Washington Wizards forward Antawn Jamison is a career 46.1 percent shooter and was voted to his first all-star team last season, so he has certainly earned the benefit of the doubt when it comes to his preseason performance.

Still, Jamison is struggling with his shot and looking to find a groove in time for the Nov. 2 season opener at Toronto.

"I've always been a slow starter so that's why I'm not too worried about it," said Jamison, who has made only 17 of 61 shots (27.9 percent) in the Wizards' first six preseason games. "It seems like every year I go through this and then I kind of find my groove and everything is all right."

The good news for the Wizards: Jamison is free of pain after undergoing offseason knee surgery and said he came into training camp in the best condition of his eight-year career. Jamison strained his right shoulder while scrambling for a loose ball during Friday's 97-91 loss to Denver but said he plans on playing Sunday night against the Rockets. He practiced here Saturday night but his availability will be a game time decision.

He's been taking the floor early to work on his shooting before games and said he plans on taking a more serious approach into the final two games of the preseason, which wraps up Friday at Indiana.

Jamison, who averaged 19.6 points and 7.6 rebounds last season, said the Wizards are still finding themselves offensively. Guards Chucky Atkins and Antonio Daniels and forward Caron Butler are still learning Coach Eddie Jordan's system, so it's been up to players like Jamison, guard Gilbert Arenas, center Brendan Haywood and forward Jared Jeffries to direct traffic and help their new teammates get to their correct spots on the floor.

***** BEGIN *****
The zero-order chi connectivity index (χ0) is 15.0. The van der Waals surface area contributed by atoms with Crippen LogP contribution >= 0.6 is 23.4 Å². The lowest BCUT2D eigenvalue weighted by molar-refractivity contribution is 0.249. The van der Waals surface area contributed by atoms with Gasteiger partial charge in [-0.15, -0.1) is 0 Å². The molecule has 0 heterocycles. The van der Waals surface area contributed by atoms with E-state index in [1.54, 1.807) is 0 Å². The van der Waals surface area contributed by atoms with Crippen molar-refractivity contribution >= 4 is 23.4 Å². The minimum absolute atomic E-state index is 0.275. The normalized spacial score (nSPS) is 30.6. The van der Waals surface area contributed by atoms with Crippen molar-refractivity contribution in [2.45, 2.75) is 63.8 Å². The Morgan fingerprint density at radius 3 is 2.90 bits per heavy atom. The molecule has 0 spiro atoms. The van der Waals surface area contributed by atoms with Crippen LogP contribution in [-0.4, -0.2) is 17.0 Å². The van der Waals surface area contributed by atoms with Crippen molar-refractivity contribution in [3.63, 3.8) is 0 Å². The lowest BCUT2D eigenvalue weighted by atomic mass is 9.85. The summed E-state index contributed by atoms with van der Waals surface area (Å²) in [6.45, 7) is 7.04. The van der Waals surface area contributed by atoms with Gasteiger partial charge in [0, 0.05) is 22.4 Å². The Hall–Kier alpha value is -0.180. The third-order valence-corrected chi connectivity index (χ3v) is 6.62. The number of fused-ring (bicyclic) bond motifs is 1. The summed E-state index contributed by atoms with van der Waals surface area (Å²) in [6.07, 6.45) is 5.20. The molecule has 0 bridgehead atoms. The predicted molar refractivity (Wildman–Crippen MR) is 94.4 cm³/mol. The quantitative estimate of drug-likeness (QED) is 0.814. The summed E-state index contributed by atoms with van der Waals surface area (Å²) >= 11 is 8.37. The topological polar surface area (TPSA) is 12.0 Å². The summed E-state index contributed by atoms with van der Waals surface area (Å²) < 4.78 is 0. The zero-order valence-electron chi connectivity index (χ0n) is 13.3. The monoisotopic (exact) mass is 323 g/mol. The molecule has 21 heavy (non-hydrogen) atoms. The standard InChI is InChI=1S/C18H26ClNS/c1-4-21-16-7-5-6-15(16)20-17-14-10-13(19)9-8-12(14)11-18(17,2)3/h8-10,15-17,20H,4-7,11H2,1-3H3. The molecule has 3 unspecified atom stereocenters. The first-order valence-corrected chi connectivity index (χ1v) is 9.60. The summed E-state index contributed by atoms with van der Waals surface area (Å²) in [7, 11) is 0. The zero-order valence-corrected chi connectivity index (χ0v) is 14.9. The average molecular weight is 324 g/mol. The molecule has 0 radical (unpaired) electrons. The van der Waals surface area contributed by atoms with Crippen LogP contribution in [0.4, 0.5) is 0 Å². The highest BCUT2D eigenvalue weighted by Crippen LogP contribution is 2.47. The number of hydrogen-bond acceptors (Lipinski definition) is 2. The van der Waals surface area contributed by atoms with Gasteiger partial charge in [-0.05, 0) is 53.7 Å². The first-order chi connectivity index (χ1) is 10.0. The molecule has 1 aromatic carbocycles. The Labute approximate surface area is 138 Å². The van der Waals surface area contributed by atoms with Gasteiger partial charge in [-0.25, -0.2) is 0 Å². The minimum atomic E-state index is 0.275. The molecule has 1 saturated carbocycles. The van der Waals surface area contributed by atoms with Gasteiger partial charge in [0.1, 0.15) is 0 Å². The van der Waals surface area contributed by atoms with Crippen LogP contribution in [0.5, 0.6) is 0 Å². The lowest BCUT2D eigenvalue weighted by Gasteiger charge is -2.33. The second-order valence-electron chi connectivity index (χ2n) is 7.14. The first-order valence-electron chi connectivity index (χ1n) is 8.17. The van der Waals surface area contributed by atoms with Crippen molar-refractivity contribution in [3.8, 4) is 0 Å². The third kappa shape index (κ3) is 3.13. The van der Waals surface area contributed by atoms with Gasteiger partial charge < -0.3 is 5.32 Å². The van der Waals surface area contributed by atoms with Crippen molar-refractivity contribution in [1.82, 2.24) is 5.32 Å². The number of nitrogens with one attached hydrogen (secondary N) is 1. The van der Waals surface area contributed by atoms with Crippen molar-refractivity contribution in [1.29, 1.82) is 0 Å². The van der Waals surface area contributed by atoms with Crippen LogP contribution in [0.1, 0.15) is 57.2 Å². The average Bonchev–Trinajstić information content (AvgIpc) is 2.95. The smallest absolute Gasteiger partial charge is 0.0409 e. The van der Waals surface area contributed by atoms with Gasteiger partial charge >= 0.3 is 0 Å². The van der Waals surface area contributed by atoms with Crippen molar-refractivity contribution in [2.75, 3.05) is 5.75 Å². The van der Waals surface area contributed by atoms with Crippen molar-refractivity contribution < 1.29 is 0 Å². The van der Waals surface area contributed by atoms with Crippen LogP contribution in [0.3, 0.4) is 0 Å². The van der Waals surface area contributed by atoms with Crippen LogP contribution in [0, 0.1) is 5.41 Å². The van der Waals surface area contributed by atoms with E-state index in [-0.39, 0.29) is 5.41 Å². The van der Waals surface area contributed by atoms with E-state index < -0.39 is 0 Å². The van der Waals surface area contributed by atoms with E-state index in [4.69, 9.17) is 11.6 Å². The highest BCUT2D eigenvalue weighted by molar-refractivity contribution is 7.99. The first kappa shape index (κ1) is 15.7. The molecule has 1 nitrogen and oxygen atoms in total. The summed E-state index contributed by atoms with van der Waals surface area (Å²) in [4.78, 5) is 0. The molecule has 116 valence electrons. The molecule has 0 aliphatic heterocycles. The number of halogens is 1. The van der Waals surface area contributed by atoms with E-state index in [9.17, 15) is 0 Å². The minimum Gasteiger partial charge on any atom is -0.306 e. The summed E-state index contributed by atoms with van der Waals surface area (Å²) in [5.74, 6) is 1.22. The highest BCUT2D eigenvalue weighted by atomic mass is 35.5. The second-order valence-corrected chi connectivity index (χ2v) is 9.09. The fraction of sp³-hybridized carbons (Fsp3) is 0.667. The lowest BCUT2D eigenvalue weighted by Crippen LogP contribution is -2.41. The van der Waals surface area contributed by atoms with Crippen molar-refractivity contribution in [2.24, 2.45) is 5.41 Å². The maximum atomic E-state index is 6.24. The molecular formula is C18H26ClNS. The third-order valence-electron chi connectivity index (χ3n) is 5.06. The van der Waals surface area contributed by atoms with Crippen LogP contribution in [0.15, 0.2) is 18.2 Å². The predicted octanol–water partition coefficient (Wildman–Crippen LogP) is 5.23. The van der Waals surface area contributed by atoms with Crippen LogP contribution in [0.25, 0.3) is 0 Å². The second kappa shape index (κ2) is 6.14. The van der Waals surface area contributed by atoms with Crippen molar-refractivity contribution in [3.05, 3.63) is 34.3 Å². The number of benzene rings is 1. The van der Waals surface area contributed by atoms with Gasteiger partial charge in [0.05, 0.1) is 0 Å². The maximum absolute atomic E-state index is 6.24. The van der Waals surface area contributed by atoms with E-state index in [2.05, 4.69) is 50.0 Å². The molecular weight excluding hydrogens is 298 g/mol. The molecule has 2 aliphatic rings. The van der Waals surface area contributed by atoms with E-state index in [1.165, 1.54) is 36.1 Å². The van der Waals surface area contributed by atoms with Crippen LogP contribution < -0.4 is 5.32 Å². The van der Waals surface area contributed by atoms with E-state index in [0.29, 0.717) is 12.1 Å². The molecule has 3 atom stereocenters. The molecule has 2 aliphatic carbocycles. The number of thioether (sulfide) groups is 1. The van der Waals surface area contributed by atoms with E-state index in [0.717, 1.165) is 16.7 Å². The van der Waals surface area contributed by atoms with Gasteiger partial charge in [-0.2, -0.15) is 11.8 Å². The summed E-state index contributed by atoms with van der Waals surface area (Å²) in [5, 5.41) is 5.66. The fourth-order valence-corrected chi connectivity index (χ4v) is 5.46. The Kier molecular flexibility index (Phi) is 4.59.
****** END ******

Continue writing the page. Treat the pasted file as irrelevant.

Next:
Last season, Jamison was the only new face in the Wizards' starting lineup. He was able to blend in quickly because he was surrounded by players who already understood the ins and outs of the offense.

"I'd be out there and Gilbert or somebody would just push me to the right spot and we'd go," Jamison said. "More than anything else we're working on getting better spacing. Right now, guys are sometimes still trying to figure out where they have to be on the floor and that clogs things up a little bit. Once we all get on the same page in the offense, it will run more smoothly."

A Lackluster Performance

Friday's loss to the Nuggets in Los Angeles was particularly ugly because Denver rested several key players, including Carmelo Anthony, Kenyon Martin and Earl Boykins. Still, Denver was clearly the more energetic team, jumping on the Wizards early and controlling the tempo throughout.

The game, part of a mini-tournament, tipped off at 4:30 p.m. PDT in front of a few hundred people inside the cavernous Staples Center. The building was so quiet at tip-off, Jordan and Denver Coach George Karl could be heard talking to their players from across the court.

The building only began to fill up late in the fourth quarter as fans started to arrive for the Los Angeles Lakers-Charlotte Bobcats game.

"We can't blame the atmosphere," Jordan said. "We have to play better than that."

Keeping an Eye on Arenas

Arenas left Friday's game after getting poked in the eye, but afterward said the injury wasn't serious. "I just got scratched in the eye a little bit," Arenas said Friday. "I'll be fine."

He did not practice Saturday night and a decision on whether he will play Sunday will be made at game time.